The Observer is a student-run, daily print & online newspaper serving Notre Dame, Saint Mary's & Holy Cross. Learn about us.



Poetry is hard

| Monday, September 25, 2017

I’m getting to the point where I’m OK with calling myself a poet. Yes, I still kind of feel like I’m wrecking the word, and I’m also all too aware that to declare oneself a poet is to sort of proclaim that you’re a Grade-A obnoxious person, but let’s be honest, I’m the worst (you deserve to know that).

This is super hypocritical, but in general, writers kind of suck. Get a group of them together, and writing is all they talk about. It’s a muscle flex of I’ve written /this/ amount of words, I do /this/ much planning, I write for /this/ many hours. See, writers are quietly arrogant. They think that nobody /really/ understands them the way other writers can. They’re secretly trying to one-up each other. They think that writing is this awesome gift, and they were one of the few to be selected.

I don’t think that’s true. Most people write. Most people have to get good at it for school. Everyone dreams and feels and imagines, and I don’t know if writers do any of that better than anyone else. They just think and collect and memorialize which are all very human things that literally everyone is capable of. I’ve never felt special to be a writer. I’ll always cringe when I call myself a poet. I don’t like to call attention to the amount of words I’ve written. What’s the point if the quality is terrible? Maybe I’ve got the dribble work down, but I can’t make a shot. Any monkey can sit at a computer and type. To me, writing has always been something that could be learned. Everyone has said quotable things; I’m just making the effort to put it down on paper.

That’s not to say it isn’t hard work. If you’ve ever been in a conversation where you’ve admitted that you’re working on a novel, the response you’ll get is always: “Wow, that’s impressive. I could never do that.” They’ll ask you what your novel is about and how many words you have right now and be perfectly in awe that you’re attempting this formidable feat. Novels are hard. I know; I’ve tried them. I’ve written x amount. (This is me leaving the quantity out, because it’s not important. The important bit is having written at all.) Plays scare me too much. I wouldn’t know where to begin; I can’t write one of those. They’re hard as well.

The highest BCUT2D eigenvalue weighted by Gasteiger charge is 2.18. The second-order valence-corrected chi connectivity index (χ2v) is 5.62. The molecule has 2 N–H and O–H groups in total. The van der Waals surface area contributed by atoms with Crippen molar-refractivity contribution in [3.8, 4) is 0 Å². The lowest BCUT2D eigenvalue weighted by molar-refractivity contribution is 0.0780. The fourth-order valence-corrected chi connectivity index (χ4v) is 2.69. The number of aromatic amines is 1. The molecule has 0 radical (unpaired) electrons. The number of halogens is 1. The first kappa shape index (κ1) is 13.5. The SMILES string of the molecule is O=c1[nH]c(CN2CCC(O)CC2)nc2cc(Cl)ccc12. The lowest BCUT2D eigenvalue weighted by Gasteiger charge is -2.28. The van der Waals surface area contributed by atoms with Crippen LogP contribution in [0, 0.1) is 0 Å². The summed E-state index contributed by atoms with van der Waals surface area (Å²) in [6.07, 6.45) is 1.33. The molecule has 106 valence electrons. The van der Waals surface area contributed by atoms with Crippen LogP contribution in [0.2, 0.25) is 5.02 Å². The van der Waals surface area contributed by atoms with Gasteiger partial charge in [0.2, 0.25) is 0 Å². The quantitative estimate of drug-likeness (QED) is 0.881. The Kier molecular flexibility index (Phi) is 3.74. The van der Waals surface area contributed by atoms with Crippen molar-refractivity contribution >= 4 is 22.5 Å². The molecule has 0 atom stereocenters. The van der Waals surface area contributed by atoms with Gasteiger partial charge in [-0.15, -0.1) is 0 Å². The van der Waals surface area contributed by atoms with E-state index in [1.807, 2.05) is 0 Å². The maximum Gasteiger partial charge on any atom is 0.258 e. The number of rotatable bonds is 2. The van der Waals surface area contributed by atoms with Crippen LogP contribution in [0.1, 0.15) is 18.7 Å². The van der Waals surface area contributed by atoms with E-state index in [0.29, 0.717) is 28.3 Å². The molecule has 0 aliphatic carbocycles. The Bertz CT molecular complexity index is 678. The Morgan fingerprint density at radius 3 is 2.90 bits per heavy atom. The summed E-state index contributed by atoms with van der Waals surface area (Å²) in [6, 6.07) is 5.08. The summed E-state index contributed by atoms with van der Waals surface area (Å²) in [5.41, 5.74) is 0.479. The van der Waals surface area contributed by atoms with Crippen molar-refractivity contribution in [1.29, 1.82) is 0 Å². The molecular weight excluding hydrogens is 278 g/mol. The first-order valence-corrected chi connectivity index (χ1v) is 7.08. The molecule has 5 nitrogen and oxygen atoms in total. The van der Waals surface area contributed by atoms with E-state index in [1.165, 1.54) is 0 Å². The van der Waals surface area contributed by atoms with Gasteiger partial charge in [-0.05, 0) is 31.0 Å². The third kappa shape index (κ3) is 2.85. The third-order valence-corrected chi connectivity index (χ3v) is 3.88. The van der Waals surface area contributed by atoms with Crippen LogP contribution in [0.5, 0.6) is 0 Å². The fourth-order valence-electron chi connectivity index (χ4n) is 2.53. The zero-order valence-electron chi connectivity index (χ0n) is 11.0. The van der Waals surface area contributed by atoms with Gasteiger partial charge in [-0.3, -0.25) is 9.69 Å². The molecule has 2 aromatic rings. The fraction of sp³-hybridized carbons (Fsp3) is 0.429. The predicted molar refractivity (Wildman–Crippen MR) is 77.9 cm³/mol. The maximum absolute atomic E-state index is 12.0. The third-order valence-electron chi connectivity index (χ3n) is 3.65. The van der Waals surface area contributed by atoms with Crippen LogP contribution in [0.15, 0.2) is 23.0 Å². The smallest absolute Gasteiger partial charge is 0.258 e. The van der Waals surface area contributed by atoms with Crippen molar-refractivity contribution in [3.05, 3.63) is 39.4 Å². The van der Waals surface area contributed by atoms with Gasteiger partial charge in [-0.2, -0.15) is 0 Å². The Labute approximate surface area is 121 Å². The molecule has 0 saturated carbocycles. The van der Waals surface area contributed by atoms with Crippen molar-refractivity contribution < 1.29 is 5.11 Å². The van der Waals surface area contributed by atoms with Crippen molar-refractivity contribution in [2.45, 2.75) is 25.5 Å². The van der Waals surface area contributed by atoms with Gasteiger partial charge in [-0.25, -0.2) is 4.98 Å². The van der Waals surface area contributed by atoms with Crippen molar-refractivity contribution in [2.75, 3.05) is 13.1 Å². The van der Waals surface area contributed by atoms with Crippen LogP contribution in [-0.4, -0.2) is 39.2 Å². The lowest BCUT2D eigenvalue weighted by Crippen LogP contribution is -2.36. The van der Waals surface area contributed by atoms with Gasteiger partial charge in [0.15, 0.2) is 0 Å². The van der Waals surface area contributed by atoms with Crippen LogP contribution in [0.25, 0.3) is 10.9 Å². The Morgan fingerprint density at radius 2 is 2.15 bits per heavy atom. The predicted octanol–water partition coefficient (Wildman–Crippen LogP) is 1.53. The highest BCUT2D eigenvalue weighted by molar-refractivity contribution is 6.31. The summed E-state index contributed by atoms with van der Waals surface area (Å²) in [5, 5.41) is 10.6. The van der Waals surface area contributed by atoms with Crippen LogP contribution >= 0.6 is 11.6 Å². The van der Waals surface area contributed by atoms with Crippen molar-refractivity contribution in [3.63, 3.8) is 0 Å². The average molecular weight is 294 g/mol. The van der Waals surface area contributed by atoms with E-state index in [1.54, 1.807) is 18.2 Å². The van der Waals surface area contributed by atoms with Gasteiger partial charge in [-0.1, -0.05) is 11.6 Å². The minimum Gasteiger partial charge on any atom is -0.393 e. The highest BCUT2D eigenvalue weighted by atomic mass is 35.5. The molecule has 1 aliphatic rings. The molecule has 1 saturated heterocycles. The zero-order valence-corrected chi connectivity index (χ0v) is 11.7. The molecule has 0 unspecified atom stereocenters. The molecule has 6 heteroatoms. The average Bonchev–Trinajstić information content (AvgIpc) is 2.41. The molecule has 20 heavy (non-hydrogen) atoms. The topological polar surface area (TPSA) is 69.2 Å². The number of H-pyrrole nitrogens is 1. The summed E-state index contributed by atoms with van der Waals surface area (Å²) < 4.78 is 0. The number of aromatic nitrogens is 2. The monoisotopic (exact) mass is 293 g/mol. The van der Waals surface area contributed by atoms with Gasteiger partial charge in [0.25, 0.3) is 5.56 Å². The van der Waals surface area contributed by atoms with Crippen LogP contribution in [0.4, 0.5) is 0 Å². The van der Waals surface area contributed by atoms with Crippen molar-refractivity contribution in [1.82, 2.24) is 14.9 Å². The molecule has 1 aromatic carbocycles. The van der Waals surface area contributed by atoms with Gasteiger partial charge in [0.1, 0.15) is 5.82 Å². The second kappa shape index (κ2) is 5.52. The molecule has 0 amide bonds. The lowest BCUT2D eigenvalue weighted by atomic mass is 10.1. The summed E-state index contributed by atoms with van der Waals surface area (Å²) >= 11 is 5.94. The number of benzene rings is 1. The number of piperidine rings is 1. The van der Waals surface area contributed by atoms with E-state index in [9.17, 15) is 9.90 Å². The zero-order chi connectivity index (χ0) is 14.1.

But if you tell someone you’re writing a poetry collection, the response is typically: “Oh, that’s cool, I guess.” And I know that in their head they’re thinking that poetry is easy, because I’ve been told that to my face too many times by so-called writers and non-writers alike.

But, poetry. Is. Hard. Poetry is so hard. Poetry is me staring at a page for an hour and getting a three line stanza that’s really only half a sentence. Poetry is me looking at the first draft of a poem and then staring at one word for three hours because it’s not the one I want. Poetry is metaphor and analogy and sound and image. There are so so so many things you have to think about when writing a poem that you don’t have to think about when writing a novel. There’s still planning. There’s still pacing. But you’ve got to say it faster and different and topsy-turvy. You’ve got to understand yourself. You’ve got to understand other people. You’ve got to understand syllables and rhythm. You’re still story-telling, but in a tighter space. There is no margin of error in poetry. You might be forgiven for an entire page of filler in a novel. One wrong word in a poem? Bam. It’s over. For a long time I only wrote prose because I thought poetry was too hard. You have to think about shape. You have to think about what style (free verse, haiku, sestina, villanelle, ghazal, sonnet, limerick, cinquain, etc., etc., etc.) is the best way to make your point. It’s not random. It matters. It’s a mental rotation task with words. It’s untangling the twisted web of life with your toes. I could give you so many other analogies, but I’m sure you get the point. Poetry. Is. Hard. And that’s why I love it.

So yes, I’ll go atomic when my fellow “writers” all turn to novels and screenplays because “writing poetry is the easy way out.” I’ll never belittle novels or playwriting, but to say that poetry is easy? I don’t believe that writing is intrinsic. I’ve worked for these words, fought to understand them. If poetry is easy, then you’ve never written a poem. If poetry is easy, then do you understand writing at all?

Angela Lim


Sept. 17




The views expressed in this Letter to the Editor are those of the author and not necessarily those of The Observer.

Tags: , ,

About Letter to the Editor

Letters to the Editor can be submitted by all members of the Notre Dame community. To submit a letter to the Viewpoint Editor, email [email protected]

Contact Letter